South Asia, Politics & Media

As far as the current political situation is concerned, the South Asian countries are seen to experience similar types of challenges. Amongst them, however, the situation of Bangladesh can be stated as one of the most complex as the nation seemingly has become the prisoner of family-centric politics. The participants expressed the view in a seminar – titled ‘South Asia Decides: Upcoming Election and the Media‘ – organised jointly by the University of Westminster and Chevening South Asia Journalism Programme at the Institute of Government House in London on May 16.
BBC HARDtalk presenter David Leon, Radio 4 producer Phil Tinline, Indian writer and researcher Manu Pillai, author and tech blogger Jamie Bartlett, Senior Lecturer (International Relations) at the University of Westminster Ipshita Basu and Assistant Professor at the London School of Economics’ Department of International Development Dr Rajesh Venugopal also attended the seminar.
The next two years are crucial for the entire region, as Bangladesh, India, Pakistan, Sri Lanka, Maldives and Afghanistan would go for the polls. The ruling parties across South Asia have already started losing their popularity mainly because of their authoritarian attitude. They also made serious attempt to suppress the voice of their opponents and to influence the media. It seems that these factors will make it difficult to have decent and credible elections in these countries.


The seminar discussed mainly four issues: the government and the oppositions’ current position in national politics; the role of media; influence of the expatriates in the election and South Asia’s vision of social media and fake news.
Jean Seaton – the Professor of Media History at the University of Westminster and the Official Historian of BBC – stressed upon the present deterioration of the concept of democracy worldwide and the attacks on free press. For his part, Chief Foreign Affairs Correspondent of Financial Times Gideon Rachman said that the Western countries once used to consider the South Asian nations as examples of ‘ideal’ democracy. However, the emergence of populism in the US and the victory of Donald Trump in Presidential Elections damaged the democratic culture in many countries. According to Rachman, President Trump communicates with voters directly through Twitter and Facebook (a trend followed by different world leaders and media persons), thus, presenting strong challenges to the conventional media.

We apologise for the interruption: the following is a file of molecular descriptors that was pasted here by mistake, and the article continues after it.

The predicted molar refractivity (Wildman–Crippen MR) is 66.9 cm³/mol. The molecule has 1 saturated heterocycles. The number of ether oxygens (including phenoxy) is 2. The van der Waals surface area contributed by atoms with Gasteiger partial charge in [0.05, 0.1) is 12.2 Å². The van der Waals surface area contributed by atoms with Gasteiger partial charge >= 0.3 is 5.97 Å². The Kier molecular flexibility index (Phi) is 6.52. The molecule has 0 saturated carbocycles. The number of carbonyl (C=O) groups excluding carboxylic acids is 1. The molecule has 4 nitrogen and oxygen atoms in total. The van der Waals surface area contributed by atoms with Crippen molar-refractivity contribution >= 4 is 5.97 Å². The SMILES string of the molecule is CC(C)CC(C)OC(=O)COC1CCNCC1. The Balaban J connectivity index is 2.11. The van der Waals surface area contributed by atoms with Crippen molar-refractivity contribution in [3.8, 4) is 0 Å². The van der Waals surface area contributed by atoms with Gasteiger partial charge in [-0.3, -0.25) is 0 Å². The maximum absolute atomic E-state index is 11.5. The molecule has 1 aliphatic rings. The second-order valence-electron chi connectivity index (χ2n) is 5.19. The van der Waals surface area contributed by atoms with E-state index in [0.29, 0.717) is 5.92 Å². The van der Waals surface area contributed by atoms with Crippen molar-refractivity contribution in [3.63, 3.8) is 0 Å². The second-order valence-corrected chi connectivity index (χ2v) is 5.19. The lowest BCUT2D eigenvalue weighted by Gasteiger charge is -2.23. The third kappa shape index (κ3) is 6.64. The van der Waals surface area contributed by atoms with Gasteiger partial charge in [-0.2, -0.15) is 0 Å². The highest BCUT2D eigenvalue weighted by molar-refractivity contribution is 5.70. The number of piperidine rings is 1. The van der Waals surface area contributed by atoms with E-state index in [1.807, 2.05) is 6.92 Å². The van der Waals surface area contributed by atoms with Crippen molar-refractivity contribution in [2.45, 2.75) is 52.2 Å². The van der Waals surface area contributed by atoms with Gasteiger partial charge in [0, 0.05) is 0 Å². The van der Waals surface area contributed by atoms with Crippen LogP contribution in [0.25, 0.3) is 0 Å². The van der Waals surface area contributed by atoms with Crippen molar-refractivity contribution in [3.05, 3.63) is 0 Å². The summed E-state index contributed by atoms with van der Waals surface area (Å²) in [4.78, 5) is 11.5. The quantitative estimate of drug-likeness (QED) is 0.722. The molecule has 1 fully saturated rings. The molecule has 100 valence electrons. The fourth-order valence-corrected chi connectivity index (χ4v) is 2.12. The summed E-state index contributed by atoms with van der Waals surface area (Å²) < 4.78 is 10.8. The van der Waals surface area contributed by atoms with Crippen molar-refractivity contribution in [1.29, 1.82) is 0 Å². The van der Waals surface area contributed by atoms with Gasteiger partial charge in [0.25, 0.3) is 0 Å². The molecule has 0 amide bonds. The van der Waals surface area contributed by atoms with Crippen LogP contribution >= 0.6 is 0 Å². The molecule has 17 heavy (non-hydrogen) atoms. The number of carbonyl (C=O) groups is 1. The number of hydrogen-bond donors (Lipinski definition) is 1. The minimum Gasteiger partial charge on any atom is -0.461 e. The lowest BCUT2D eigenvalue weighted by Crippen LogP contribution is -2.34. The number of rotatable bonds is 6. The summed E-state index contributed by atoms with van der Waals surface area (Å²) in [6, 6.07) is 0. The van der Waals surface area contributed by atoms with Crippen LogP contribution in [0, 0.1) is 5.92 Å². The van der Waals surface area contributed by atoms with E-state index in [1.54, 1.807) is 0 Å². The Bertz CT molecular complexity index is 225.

Meanwhile, journalist David Bergman said that elections in India and other South Asian countries are based on agendas set by different political parties. However, the situation is slightly different in Bangladesh, where two families are the main stakeholders of the national politics. So, there is very little possibility of the emergence of a third political force. According to Bergman, the ruling Awami League has created an awkward situation for the civil society by describing the oppositions as ‘anti-national’. It becomes really difficult for the opposition parties to take a stand against the government, he explained. Bergman further said that the imprisonment of former Prime Minister and Opposition leader Begum Khaleda Zia and the attacks on the media made it clear that Prime Minister Sheikh Hasina’s Awami League would try to stay in power by any means.


Sheikh Hasina

Responding to a question on the influence of foreign policy, Bergman insisted that the Western countries put the Hasina government under tremendous pressure in 2014 by condemning the one-sided election held in Bangladesh. However, the PM overcame the crisis quite easily with India’s help.
Former BBC journalist William Crowley stressed that the concept of caretaker government was a good one, but the Awami League refused to hand over the power to the caretaker government ahead of General Elections. Meanwhile, another former BBC journalist David Page has advised the media people not to behave like political workers, saying that journalists should not be loyal to the ruling party.
All the speakers agreed that politics is not about winning elections only. They opined that the formation of a just and accountable government is important. And for that, the media will have to play a big role. Meanwhile, News and Current Affairs supremo of Channel 4 Dorothy Byrne highlighted the importance of unbiased journalism in combating the pressure of the ruling party and influential people. She urged journalists to join hands against the evil forces, saying that they should not keep any news ‘secret’ because of ‘fear of consequences’. Byrne told the audience that the government of Myanmar did not allow foreign journalists to cover the ‘Rohingya’ issue. However, the common people informed the global community about the condition of Rohingyas through secret videos. According to Byrne, it’s important to ensure the participation of common people in the political process. Or else, the influential people will keep the information secret.


It has to be seen how far the mentality of politically conscious people have matured and journalism has advanced, taking into account the lessons learnt (and to be learnt) from Bandung to 2018 JMComm Conference.

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